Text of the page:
Lydia concentrates on three or four pieces and doesn't plan to get all the way through the ones we won't sing for several weeks. She takes each part one at a time, then combines two of them, then the other two, and finally puts them all together. When she is doing two parts she mixes them up: instead of always doing soprano and alto together and tenor and bass together, it might be alto and tenor or soprano and tenor and so on.

Dave's method is good for people who read music. Lydia's is better for those who can't. And the Senior Choir has always had some of both. Dave's way worked because each section had good readers with strong voices for the poorer readers to follow. Lydia's works because even those of us who do read music can benefit by personalized (sectional) attention.

There have been other changes, too. Some members dropped out because the practice evening changed and they have conflicts. Others joined, or rejoined, because the change in day resolved their conflicts. The biggest change in composition came in the alto section. Two former sopranos have switched to alto to fill out the section. I'm one of them, and it's an adjustment. I sang alto in my younger days, but that was a long time ago.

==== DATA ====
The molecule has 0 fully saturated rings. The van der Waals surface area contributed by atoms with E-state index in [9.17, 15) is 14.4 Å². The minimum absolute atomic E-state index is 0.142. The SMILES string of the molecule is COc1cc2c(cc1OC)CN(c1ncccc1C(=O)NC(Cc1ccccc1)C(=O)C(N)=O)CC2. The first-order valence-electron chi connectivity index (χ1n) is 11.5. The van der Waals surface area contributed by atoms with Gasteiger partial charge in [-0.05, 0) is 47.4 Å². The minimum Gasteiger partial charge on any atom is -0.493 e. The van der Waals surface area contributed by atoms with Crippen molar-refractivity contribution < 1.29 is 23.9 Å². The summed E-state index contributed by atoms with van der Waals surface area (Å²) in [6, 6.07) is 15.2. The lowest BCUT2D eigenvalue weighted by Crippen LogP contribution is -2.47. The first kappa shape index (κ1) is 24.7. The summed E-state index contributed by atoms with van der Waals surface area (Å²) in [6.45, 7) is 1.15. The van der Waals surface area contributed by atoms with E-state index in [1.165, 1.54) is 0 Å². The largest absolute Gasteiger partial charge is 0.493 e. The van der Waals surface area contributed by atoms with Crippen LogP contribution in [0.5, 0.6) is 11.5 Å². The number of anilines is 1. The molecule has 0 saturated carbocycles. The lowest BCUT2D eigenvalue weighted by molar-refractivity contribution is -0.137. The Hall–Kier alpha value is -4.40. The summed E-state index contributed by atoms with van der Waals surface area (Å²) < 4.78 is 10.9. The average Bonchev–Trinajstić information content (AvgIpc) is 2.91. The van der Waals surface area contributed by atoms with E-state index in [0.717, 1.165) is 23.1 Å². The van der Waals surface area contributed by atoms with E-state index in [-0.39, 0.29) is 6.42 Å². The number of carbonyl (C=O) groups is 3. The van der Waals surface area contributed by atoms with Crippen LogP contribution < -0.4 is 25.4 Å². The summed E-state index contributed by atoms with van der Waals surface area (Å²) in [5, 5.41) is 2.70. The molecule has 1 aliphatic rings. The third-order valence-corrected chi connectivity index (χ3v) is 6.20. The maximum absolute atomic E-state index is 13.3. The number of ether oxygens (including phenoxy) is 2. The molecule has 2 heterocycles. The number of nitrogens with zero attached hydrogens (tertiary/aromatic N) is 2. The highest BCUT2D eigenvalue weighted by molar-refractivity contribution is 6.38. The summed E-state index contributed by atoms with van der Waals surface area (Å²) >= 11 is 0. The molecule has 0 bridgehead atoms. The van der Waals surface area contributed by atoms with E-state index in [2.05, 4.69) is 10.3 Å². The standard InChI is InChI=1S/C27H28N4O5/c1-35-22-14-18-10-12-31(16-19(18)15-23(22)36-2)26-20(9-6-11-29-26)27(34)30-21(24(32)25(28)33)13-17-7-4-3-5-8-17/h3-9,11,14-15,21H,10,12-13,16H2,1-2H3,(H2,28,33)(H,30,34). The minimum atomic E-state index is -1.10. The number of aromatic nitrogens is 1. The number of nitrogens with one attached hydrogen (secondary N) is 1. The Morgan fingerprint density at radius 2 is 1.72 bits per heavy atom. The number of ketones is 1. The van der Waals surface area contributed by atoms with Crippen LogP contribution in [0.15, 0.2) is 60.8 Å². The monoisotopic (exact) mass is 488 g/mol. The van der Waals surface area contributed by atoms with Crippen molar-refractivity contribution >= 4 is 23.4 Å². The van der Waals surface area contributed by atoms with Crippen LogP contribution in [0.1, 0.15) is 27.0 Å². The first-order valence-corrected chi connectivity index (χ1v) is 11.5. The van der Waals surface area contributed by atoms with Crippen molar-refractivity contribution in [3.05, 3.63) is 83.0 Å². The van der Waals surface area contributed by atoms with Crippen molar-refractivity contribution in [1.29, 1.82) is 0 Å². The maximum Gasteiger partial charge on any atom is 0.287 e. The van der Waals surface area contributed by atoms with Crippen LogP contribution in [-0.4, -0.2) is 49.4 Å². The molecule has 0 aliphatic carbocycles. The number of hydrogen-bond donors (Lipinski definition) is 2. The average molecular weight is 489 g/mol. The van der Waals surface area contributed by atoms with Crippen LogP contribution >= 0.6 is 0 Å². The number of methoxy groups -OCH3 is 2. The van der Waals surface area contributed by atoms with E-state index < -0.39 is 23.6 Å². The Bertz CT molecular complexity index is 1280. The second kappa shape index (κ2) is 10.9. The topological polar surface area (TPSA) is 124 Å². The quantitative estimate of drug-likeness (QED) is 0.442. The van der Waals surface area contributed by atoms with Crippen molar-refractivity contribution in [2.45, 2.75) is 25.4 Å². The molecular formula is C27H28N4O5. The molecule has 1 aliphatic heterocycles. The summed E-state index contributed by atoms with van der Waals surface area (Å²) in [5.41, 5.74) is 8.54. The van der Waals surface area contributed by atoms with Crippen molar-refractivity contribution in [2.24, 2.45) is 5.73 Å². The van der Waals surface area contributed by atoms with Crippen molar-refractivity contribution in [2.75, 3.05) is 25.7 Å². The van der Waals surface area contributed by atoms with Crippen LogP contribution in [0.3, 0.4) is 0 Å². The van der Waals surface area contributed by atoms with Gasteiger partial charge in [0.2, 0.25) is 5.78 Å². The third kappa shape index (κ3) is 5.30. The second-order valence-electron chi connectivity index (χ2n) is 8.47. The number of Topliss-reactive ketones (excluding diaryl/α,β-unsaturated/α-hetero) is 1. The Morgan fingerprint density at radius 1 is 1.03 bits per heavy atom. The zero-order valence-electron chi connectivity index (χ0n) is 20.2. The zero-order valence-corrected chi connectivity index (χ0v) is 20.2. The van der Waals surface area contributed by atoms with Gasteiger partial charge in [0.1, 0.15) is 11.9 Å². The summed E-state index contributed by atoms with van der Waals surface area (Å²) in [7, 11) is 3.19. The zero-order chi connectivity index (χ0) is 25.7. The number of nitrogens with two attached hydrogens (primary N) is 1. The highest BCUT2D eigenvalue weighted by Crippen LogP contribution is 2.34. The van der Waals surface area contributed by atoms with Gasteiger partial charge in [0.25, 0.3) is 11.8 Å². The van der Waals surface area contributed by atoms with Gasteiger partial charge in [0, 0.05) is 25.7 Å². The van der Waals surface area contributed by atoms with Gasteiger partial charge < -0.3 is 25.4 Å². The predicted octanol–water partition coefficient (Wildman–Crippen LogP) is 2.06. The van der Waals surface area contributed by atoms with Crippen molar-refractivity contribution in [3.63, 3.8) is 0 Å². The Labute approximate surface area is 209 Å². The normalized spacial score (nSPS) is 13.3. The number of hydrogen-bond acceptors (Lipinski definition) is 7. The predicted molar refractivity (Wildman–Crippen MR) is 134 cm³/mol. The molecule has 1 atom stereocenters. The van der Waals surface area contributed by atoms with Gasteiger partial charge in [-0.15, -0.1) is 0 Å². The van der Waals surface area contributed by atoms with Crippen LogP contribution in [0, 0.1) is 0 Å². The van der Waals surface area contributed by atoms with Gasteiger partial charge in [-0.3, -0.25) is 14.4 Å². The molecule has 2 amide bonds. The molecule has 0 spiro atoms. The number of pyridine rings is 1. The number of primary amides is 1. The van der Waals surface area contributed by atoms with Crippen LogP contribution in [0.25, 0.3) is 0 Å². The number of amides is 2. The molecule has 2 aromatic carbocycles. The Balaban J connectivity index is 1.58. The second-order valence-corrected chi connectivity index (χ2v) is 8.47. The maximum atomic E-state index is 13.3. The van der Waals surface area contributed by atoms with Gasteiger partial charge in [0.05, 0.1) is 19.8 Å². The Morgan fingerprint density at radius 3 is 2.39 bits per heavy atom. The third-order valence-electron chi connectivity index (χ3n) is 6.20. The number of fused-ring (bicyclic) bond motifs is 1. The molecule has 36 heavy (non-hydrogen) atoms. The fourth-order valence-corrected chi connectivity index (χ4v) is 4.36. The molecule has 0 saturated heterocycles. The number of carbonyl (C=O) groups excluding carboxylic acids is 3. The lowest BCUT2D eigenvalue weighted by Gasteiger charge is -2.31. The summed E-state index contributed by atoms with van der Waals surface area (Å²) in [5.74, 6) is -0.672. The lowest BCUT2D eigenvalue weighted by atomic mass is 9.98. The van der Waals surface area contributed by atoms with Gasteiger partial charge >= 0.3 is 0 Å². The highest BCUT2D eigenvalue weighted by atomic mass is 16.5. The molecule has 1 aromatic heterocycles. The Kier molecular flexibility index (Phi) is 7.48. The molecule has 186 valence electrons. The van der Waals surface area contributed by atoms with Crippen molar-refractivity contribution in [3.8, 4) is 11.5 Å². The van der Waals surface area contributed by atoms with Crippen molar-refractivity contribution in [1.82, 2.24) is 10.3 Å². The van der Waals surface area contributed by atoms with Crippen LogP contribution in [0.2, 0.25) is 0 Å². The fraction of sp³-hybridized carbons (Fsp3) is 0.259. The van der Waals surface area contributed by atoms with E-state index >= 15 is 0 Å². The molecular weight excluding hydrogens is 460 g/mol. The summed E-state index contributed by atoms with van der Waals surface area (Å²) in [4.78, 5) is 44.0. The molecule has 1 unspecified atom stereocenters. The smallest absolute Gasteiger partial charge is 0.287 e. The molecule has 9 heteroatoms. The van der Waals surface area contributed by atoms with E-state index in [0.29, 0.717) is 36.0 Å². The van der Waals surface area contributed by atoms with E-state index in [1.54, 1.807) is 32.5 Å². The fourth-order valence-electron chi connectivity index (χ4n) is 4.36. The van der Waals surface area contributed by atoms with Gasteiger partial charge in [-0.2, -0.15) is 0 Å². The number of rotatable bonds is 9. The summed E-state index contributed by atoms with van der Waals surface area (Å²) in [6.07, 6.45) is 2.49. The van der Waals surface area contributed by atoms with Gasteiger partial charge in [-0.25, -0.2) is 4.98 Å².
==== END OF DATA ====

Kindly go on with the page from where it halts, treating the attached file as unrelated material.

Even so, the choir is doing fine.

There are also ways in which Lydia reminds me of a younger Dave. Liturgy-wise, she is a traditionalist who wants to reacquaint the congregation with chanting the Psalms and doing Matins. And both directors have the same passion for music and choir directing.

Still, things are different since the guard changed. Not better. Not worse. Just different.